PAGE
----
Hoppenbrouwers Techniek sees cyber-attack as a challenge

On Friday evening, the entire business was down and on Monday morning everyone returned to work more or less normally. Hoppenbrouwers Techniek fell victim to a cyber-attack in 2021 and worked really hard over a weekend to minimise the impact. Owner Henny de Haas feels remarkably positive about the experience. "I feel empowered by it," he says.

The cyber attack was discovered when an employee called the helpdesk on 2 July around 6.30 pm. He could no longer access his laptop. It soon became clear that the helpdesk itself was also having problems. "Then the conclusion was: we were probably hacked," says Henny de Haas. Hoppenbrouwers Techniek had fallen victim to a global cyber-attack. "The malware got in via an update to our Kaseya software, which allows us to manage endpoints and systems remotely. Everyone using this software who had installed the update was affected."

Finding a window

All this while De Haas thought he had armed himself well against cyber attacks. "We had been insured against damage by hackers for about 4 years. Our security was certified, we use 2-factor authentication when logging in and our computers are closely monitored. When joining the company employees have to take an exam on all the rules around Wi-Fi, passwords and so on. So, awareness among employees is quite high. But those hackers only need to find a window somewhere and they are in."

Everything could be infected

After the notification on Friday evening, the IT department contacted a specialised security company. "They started taking stock and making a plan of action for the coming weekend," he said. Once De Haas himself was alerted, he quickly understood that it was not just about the servers. "From the laptops to the security of the buildings, everything could be infected. In addition to the IT department, a lot of other employees have IT knowledge, so we created teams that all took care of part of the systems. Anyone who thought they could contribute something was invited to think along."

In retrospect, I think we should have had a protocol and tested it. You practice fire drills too, don't you?

Webinars for staff

On Saturday, in every Hoppenbrouwers branch, a team of employees was busy checking computers, reviewing construction and installation projects, calling mechanics. "By Saturday afternoon, we had solved 80 % of the problems. Saturday evening, we were able to restore a backup and the server was slowly but surely cleaned up. By Sunday evening I was able to log in again and on Monday we were able to get back to work." In between, staff and the outside world were kept informed. "With the help of the communications department, I presented 2 webinars, explaining to our staff all the steps we were taking. On a dedicated website, staff could read constant updates. And I also spoke to 5 radio stations and some TV stations."

Demand for ransom

After the weekend, work resumed. "We called some more customers because some invoices had disappeared from our system, but apart from that, the damage was not very bad. The IT department and security specialists did spend over a week checking and cleaning up the last things." And then, of course, there was the ransom demand. "This was a global attack on more than a thousand businesses and the hackers demanded seventy million in ransom. Should we have gone around with a collection bag? We did not respond and did not pay. We were busy enough plugging the holes."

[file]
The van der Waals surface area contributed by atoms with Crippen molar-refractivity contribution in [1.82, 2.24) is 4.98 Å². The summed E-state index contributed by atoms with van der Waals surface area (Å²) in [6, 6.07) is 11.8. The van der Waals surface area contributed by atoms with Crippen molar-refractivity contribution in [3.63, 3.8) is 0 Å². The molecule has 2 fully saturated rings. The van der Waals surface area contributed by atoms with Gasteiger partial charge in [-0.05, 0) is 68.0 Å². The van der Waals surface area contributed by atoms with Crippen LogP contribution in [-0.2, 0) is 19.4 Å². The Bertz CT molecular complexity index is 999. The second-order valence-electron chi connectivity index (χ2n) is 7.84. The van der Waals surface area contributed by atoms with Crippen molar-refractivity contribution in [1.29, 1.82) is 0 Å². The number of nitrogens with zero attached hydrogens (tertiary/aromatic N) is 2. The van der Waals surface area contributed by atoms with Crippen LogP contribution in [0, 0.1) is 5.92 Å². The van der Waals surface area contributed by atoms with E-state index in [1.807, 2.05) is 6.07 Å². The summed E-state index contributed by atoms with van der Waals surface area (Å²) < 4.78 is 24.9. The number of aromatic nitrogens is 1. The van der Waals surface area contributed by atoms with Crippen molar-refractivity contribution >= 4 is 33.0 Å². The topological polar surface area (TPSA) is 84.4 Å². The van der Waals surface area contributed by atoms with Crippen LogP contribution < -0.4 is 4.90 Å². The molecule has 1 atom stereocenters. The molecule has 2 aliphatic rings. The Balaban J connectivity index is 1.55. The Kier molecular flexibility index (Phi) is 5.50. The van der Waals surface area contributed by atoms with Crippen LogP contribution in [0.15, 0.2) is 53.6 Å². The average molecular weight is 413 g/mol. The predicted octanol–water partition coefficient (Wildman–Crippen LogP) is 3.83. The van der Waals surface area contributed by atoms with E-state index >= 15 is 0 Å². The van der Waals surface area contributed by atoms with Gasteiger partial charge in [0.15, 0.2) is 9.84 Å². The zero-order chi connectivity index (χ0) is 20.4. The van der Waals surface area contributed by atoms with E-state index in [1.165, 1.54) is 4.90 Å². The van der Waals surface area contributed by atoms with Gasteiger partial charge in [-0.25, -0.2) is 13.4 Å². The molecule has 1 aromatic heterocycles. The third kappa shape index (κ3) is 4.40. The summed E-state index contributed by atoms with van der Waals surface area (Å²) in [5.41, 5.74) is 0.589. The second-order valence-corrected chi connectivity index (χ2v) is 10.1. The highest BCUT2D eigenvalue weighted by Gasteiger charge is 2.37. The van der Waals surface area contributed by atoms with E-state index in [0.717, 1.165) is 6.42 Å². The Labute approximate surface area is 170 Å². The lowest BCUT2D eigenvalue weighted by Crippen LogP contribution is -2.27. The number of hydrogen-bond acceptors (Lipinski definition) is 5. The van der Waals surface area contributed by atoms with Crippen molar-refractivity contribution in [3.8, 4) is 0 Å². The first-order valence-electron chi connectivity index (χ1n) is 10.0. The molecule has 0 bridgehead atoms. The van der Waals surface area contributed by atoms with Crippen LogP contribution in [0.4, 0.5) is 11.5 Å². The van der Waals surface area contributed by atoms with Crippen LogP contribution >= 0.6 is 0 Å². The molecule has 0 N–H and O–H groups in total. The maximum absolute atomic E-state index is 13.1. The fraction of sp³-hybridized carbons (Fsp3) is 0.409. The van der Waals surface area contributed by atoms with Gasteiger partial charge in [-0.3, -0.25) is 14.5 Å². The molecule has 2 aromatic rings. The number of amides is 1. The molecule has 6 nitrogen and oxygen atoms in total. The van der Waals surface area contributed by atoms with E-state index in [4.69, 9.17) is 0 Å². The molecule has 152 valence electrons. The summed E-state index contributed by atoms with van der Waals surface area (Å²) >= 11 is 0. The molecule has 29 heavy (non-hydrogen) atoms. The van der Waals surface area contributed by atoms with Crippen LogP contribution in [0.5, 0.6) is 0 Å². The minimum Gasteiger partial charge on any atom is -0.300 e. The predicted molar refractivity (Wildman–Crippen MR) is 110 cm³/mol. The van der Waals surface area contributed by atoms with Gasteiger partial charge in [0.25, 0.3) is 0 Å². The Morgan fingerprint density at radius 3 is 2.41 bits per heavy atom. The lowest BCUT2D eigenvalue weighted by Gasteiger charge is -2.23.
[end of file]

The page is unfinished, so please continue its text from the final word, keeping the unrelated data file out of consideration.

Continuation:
Practising emergency plans

Looking back, De Haas is surprised at how his business took action so quickly. "We had no plan beforehand what we would do in such a case. But neither could I have imagined beforehand that we would develop an effective approach so quickly during that weekend. In retrospect, I think we should have had an emergency plan and tested it. Nobody does that, but actually that is crazy. You do fire drills too, don't you?"

Cohesion within the business

When asked what De Haas learned from this, a surprising answer comes: "It may sound crazy, but I would not have wanted to miss it. You do not wish this on anyone, but I learned a lot from it. In our business, we work in self-managing teams and responsibility is low down in the organisation, so employees are used to thinking along with te business. By bringing all those people together in a crisis, you organise so much brainpower, then the solution comes naturally. I found the unity that emerged in the business very moving." In addition, awareness has become even sharper than before. "Because the chances of us getting hacked again are as high as anyone else. Of course, we monitor the systems even more closely, we have software that signals strange activity on the network and we have our own cyber specialists. But when hackers really start looking, they will always find a weak point. Only, like with burglars, the company with the best lock might get past by."

Cyber attack as a challenge

In any case, the setback has not made De Haas throw in the towel. The business has an ambitious vision for 2030 that is being implemented as planned, says De Haas. "We expect to triple our turnover and double the number of branches so that we have real national coverage. By then, we will have 5,000 employees, be 100 % carbon-neutral and circular, and aim for an excellent customer experience. I see this cyber-attack as a challenge and I feel empowered by it."

How to prevent a cyber-attack on your business

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Do not leave everything to IT specialists, but learn about computers and security yourself. The whole world depends on IT and you need to know how vulnerable you are. Because so many of our staff have some computer knowledge, we were able to divide tasks and tackle everything at once. This allowed us to get back to work quickly.